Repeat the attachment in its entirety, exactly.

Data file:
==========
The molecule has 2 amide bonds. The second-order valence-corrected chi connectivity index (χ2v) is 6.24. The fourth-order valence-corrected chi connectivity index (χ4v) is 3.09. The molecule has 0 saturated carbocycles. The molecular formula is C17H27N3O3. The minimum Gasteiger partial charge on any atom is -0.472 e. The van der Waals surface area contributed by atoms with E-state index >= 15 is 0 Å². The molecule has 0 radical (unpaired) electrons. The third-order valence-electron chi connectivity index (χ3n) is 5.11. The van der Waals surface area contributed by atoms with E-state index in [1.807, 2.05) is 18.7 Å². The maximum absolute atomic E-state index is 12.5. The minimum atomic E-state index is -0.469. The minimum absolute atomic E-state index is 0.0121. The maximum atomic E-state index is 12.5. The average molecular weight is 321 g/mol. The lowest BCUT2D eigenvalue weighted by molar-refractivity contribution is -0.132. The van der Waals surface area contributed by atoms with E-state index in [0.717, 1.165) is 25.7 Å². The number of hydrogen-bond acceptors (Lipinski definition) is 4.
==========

The molecule has 2 amide bonds. The second-order valence-corrected chi connectivity index (χ2v) is 6.24. The fourth-order valence-corrected chi connectivity index (χ4v) is 3.09. The molecule has 0 saturated carbocycles. The molecular formula is C17H27N3O3. The minimum Gasteiger partial charge on any atom is -0.472 e. The van der Waals surface area contributed by atoms with E-state index >= 15 is 0 Å². The molecule has 0 radical (unpaired) electrons. The third-order valence-electron chi connectivity index (χ3n) is 5.11. The van der Waals surface area contributed by atoms with E-state index in [1.807, 2.05) is 18.7 Å². The maximum absolute atomic E-state index is 12.5. The minimum atomic E-state index is -0.469. The minimum absolute atomic E-state index is 0.0121. The maximum atomic E-state index is 12.5. The average molecular weight is 321 g/mol. The lowest BCUT2D eigenvalue weighted by molar-refractivity contribution is -0.132. The van der Waals surface area contributed by atoms with E-state index in [0.717, 1.165) is 25.7 Å². The number of hydrogen-bond acceptors (Lipinski definition) is 4.